old silo, Hwy 2

new silo, Hwy 2

We rode Highway 2 like a rail. The wind pushing us on as we mashed the big chainring on our Dave Yates’ tourers towards the sun. We made quick miles to Chester and pitched on the town park. The grass is moist, green and tended by an unseen fleet of sprinklers. ‘Camp to the North of the park only, the sprinklers come on at 9am’ read a sign,’ have a good stay and stay dry’, it added. Power outages from storms had left the control system scrambled and we got doused at 8pm and after a guy fixed things, again the next morning at 6.30 am.

sign, Chester

We were on our bikes for a repeat of the previous day down Highway 2. The monotony of it all I find so difficult. For entertainment we revert to our 8 year old selves and wave at things. Every motorbike is greeted and we shout with joy when the driver of one of the trains hoots back. A slow moving aircraft comes towards us and we wave. We are the only thing for miles and he dips his wings in reply. Forget infinite numbers of monkeys and typewriters and the works of the bard. If you want to have the any comprehension of the infinite, take a ride on a bicycle out here.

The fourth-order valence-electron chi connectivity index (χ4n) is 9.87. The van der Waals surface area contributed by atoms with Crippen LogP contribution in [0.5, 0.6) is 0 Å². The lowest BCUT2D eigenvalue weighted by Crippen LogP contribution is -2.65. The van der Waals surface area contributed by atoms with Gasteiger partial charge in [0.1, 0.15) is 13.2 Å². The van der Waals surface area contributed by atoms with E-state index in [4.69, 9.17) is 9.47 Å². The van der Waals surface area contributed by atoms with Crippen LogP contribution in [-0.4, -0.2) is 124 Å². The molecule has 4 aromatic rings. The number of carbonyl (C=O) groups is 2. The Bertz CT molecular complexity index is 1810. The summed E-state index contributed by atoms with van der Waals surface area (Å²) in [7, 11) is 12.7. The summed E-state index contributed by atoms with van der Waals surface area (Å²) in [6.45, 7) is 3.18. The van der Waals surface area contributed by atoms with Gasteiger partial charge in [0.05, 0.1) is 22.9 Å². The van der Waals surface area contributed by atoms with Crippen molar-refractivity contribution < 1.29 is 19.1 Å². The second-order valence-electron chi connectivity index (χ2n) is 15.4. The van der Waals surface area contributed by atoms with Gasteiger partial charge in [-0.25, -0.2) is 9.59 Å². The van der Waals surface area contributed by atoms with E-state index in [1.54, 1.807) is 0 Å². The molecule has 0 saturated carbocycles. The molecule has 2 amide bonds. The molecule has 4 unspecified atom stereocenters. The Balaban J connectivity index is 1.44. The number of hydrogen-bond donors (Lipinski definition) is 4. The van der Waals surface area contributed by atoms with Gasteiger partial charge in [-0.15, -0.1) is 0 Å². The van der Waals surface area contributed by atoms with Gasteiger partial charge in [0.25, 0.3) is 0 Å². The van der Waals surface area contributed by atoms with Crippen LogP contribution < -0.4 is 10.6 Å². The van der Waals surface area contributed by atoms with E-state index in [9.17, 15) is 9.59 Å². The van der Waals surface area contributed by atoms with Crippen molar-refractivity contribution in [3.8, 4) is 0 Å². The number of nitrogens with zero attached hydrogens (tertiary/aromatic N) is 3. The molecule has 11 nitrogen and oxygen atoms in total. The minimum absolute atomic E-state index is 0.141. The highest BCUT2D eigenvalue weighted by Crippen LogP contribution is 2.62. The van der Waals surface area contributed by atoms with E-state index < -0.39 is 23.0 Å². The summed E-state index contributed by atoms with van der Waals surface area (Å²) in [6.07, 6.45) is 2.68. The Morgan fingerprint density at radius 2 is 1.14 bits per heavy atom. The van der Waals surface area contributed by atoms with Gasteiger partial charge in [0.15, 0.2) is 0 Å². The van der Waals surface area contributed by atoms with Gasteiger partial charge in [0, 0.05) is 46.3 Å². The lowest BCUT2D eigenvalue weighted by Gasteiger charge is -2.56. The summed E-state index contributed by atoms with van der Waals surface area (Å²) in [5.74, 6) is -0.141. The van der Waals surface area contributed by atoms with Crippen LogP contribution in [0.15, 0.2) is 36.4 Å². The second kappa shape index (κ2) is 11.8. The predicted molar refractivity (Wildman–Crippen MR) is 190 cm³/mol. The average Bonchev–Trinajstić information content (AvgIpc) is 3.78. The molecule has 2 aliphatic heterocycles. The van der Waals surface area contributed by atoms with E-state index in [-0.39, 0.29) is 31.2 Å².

Sage Creek, Hwy 2

A few days of riding have taken us up amongst glaciers and now we are riding on the Great Northern Plains. At Sage Creek, a rare flowing river, the air is filled with the sounds of screaching Martins in flight and a Coot with three chicks calls in alarm.  We pick up a business card at a remote bar, ‘ Four wheels moves the body, two wheels moves the spirit’. We  end the day in a Motel in Havre and celebrate our first six months on the road.

our friend and fellow traveller Rudy Van Prooyen